About the future of theater, the artists agree it will not be full of drastic changes. Andonovski considers that the theater will not die. On the contrary, it will stand back on its feet and will continue to traverse the old path.
“Currently I see it as an old wagon with drought horses. The owner has stopped at the side of the road to rest, eat a bagel, and several flies are flying around the horses’ tails that are eating grass,” said the director.
Actress Halil said that the theater will not change its initial form from the times of its initiation. The theater will always be in a constant flux where everything will happen live.
“For us the actors I consider it won’t be hard to adapt ourselves and everyone wishes to get back to work. I think this enthusiasm will make it easy for us to overcome the problems that are standing in our way”, said the actress.
During the previous months, on part of the cultural workers, among whom there were actors, directors, and educators, there were efforts to preserve the spirit of the theater creatively. Some of the actors had an online play titled “Illusions”, while director Andonovski held a lecture “Introduction to Theater Art” that he is teaching at his school for young and adults “Theater for All.” The enrollment for the third course is on.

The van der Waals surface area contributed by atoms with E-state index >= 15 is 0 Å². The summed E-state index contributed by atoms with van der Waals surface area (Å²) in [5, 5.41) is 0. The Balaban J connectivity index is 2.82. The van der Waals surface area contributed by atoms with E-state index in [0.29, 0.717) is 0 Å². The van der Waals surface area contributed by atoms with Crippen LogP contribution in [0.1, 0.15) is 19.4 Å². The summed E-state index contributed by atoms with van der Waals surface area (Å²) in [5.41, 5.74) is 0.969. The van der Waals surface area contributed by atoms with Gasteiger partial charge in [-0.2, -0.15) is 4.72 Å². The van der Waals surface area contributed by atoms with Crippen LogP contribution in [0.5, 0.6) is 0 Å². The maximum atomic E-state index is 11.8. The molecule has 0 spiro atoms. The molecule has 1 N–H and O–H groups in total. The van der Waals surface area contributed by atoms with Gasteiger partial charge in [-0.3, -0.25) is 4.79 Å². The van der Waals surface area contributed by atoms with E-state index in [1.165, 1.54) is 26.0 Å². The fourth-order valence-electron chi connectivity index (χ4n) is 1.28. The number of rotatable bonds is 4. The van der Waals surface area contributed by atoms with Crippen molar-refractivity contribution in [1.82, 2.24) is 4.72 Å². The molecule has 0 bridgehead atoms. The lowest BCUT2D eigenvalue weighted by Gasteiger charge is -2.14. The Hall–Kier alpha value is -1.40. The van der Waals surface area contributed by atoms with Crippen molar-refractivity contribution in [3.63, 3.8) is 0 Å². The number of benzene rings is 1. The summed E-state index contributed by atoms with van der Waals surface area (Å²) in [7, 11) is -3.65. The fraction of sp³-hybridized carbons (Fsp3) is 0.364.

“The initial program had to be changed and to become more theoretical rather than practical in order for the work at ‘Theater for All’ to be able to continue. At the online course, I’m talking with the visitors about the current situation with the performance arts not only in Macedonia but worldwide and I’m preparing the as viewers in order to access the theater from a different angle when the pandemic is over”, said Andonovski.
Apparently, during the pandemic, many of the theaters published on their YouTube channels previously recorded plays in order for the audience to be able to watch them from their homes.
Recently, the Comedy Theater announced it will start with open-air rehearsals and also with preparations for the “Once Upon a Time” play directed by Sinisha Evtimov, which will be premiered by the end of September.